Notice that these shares are affected from the exchange rate movements due to exposure either because of overseas operations, or from export relationships. The first would have its revenue and costs denominated in foreign currencies, translating to higher $A profit if the value of the Australian dollar relative to their currency falls. The exporter, typically wine producers and the resources sector, would have its costs denominated in a different currency from its revenues which leads to a strong correlation between exchange rate movements and profit margins. This can be positive or negative depending on where they source revenue and where the costs are mainly incurred and the exchange rate should be relatively more significant to the business than the overseas operator.

In theory, Australian wine producers should experience wider gross margins from the greater value of the revenue from its export markets, typically the US and UK, while costs remain stable. Sensitivity analysis is a means by which investors could forecast the impact of a change in the Australian dollar on earnings. For instance Treasury Wine Estates published in 2014 that a change in the Australian dollar by 10% against the US dollar has the potential to impact their EBIT by more than 20%.

Therefore, wine industry experts are expecting foreign investment in South Australian vineyards to increase despite growers exit the industry from prolonged unfavourable weather and poor prices in recent years. Although China’s austerity measures weaken foreign investment, the number of foreign investors seeking to purchase agricultural land has risen with interest in aquaculture ventures. China’s currency devaluation leads to a reduced competitive advantage for Australia however, but not when attracting US investors, who comprise of the majority.

However for exporters like TWE where product pricing is in the currency of the destination market, there are other factors that should be taken into account, such as retailer bargaining power and the competitive environment that a currency depreciation does not improve. Wine competitors in other nations such as Argentina, Chile and South Africa benefit further from depreciating currencies as these have depreciated 21%, 12% and 9% against the US dollar respectively in the 12 months to June 2015 while the change in the Australian dollar was on par with South Africa. This suggests Australia did not gain a unit profit advantage relative to many of its competitors. Retailers are also in a stronger position to negotiate for reduced local prices as they can directly calculate the additional revenue the falling Australian dollar offers to the producer, and with such a large competitor base fuelling their leverage, the potential gains in earnings are offset by squeezed margins. For instance, Australian Vintage reported that the margin profit from the lower $A against the pound was offset by the UK competitive environment.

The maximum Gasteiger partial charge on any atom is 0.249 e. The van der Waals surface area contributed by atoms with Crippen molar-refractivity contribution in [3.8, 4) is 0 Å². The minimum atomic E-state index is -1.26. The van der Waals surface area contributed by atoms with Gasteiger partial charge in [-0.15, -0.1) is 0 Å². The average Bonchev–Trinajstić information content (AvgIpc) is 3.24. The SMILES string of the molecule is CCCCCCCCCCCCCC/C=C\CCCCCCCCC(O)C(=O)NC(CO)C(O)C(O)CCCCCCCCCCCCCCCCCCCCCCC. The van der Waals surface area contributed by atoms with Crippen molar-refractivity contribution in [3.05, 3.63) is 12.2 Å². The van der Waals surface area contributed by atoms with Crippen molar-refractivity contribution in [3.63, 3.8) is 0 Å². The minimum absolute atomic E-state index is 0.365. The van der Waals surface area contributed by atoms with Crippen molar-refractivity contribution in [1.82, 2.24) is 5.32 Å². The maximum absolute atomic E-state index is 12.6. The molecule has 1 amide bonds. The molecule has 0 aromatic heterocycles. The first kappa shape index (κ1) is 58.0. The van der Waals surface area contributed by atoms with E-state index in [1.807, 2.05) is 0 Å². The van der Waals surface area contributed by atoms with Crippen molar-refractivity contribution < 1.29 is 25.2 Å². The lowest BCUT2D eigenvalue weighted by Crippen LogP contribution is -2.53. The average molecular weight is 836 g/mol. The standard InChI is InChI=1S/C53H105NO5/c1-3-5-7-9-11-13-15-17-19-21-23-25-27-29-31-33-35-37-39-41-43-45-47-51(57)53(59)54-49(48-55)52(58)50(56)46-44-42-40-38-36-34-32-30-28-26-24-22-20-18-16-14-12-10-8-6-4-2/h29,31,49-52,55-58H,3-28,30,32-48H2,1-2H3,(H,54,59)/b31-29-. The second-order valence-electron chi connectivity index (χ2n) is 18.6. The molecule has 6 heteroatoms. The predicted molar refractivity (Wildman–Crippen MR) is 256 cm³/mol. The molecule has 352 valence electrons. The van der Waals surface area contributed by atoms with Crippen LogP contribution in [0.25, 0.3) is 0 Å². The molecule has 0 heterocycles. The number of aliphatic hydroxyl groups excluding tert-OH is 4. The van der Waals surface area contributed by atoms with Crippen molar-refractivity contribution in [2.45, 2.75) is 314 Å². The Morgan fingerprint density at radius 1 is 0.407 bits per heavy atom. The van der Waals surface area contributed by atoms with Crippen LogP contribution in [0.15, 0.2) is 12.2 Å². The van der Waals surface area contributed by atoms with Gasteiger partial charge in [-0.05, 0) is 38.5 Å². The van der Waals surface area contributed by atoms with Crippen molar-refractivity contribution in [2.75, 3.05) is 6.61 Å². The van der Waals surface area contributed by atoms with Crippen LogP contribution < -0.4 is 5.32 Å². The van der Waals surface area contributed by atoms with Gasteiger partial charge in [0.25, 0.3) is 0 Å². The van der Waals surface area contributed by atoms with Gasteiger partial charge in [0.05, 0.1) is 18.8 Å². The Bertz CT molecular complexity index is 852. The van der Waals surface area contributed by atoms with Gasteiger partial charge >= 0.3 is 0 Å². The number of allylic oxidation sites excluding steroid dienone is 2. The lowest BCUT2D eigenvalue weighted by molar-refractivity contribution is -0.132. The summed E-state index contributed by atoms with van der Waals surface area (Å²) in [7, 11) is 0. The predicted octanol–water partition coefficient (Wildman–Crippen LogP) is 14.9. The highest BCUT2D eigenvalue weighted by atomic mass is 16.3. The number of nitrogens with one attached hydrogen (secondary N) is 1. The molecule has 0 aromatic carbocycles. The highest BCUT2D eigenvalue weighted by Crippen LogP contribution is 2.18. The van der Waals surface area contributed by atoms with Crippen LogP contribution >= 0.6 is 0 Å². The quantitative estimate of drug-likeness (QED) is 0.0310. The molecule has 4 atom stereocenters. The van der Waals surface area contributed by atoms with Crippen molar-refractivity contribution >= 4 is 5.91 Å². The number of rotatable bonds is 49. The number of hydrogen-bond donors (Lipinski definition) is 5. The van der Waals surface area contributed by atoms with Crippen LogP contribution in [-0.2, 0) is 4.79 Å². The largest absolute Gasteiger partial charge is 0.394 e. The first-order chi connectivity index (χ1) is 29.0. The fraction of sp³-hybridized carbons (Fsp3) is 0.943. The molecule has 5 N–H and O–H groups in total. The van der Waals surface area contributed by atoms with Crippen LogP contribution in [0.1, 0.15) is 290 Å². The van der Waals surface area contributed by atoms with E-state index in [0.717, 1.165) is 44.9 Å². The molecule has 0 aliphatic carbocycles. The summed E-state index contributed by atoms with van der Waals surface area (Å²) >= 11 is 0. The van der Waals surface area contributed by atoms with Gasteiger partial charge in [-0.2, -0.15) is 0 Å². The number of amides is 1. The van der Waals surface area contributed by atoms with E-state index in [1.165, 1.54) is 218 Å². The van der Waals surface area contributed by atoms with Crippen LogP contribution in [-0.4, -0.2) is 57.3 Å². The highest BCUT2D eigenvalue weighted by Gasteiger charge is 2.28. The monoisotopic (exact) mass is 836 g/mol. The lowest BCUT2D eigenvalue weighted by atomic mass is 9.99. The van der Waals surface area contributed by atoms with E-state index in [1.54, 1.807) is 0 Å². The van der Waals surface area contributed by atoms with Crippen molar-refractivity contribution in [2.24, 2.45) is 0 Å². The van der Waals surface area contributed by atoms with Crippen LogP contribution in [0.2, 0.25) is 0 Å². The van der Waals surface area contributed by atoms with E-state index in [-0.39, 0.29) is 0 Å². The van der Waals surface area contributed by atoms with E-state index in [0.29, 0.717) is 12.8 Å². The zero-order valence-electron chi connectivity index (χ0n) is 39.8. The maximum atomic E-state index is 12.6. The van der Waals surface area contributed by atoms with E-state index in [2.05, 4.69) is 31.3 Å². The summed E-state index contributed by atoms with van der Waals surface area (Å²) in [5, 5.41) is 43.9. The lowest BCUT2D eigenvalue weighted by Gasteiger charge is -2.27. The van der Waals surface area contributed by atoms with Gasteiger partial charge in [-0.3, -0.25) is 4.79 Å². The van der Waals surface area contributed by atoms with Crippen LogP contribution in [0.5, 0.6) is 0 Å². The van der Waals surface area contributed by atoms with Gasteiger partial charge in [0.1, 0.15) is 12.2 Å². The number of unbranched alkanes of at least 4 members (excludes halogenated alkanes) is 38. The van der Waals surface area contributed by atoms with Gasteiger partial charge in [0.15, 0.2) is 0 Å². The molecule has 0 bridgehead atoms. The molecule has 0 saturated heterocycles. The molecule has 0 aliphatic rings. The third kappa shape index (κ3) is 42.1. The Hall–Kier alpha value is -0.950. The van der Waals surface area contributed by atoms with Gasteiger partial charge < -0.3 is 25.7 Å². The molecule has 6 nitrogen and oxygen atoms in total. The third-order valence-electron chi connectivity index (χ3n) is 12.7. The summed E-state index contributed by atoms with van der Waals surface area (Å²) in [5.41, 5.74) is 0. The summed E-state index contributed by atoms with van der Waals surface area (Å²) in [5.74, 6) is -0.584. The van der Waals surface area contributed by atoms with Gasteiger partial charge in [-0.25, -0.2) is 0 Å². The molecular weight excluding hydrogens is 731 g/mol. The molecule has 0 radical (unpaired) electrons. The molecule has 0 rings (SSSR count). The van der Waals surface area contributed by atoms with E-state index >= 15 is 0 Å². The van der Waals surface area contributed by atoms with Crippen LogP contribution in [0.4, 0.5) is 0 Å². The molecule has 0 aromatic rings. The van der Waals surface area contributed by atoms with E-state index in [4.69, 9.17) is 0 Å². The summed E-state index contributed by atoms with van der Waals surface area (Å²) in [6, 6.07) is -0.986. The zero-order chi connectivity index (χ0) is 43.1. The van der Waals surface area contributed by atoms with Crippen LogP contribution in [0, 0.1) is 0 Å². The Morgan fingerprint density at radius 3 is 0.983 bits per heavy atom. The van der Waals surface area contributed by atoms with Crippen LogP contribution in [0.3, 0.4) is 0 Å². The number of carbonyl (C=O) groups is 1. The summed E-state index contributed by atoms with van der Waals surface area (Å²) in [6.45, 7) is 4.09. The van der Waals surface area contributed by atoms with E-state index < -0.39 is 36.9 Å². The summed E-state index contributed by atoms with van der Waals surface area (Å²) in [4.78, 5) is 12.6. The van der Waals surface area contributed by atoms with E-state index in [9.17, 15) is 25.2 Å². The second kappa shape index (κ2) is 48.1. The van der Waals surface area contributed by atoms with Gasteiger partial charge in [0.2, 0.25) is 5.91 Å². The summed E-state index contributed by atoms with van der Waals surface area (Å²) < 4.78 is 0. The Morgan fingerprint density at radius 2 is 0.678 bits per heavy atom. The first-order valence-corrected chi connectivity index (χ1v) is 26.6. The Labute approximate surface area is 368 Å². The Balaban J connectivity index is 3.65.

Overall prices of iron ore and interest rates are consistent with the Australian dollar further depreciating against the US dollar for the foreseeable future. Capital Economics Australian economist Paul Dales notes that if iron ore prices were to fall from $US52/tonne now to US$40/tonne by the end of this year, the Aussie should be around US70 cents. Furthermore if the RBA cuts rates to 1.5 percent while the US Federal Reserve raises theirs, an Australian dollar rate of US65 cents is possible. 

RBA, ABC News, CBA, Sydney Morning Herald, Australian Financial Review, The Australian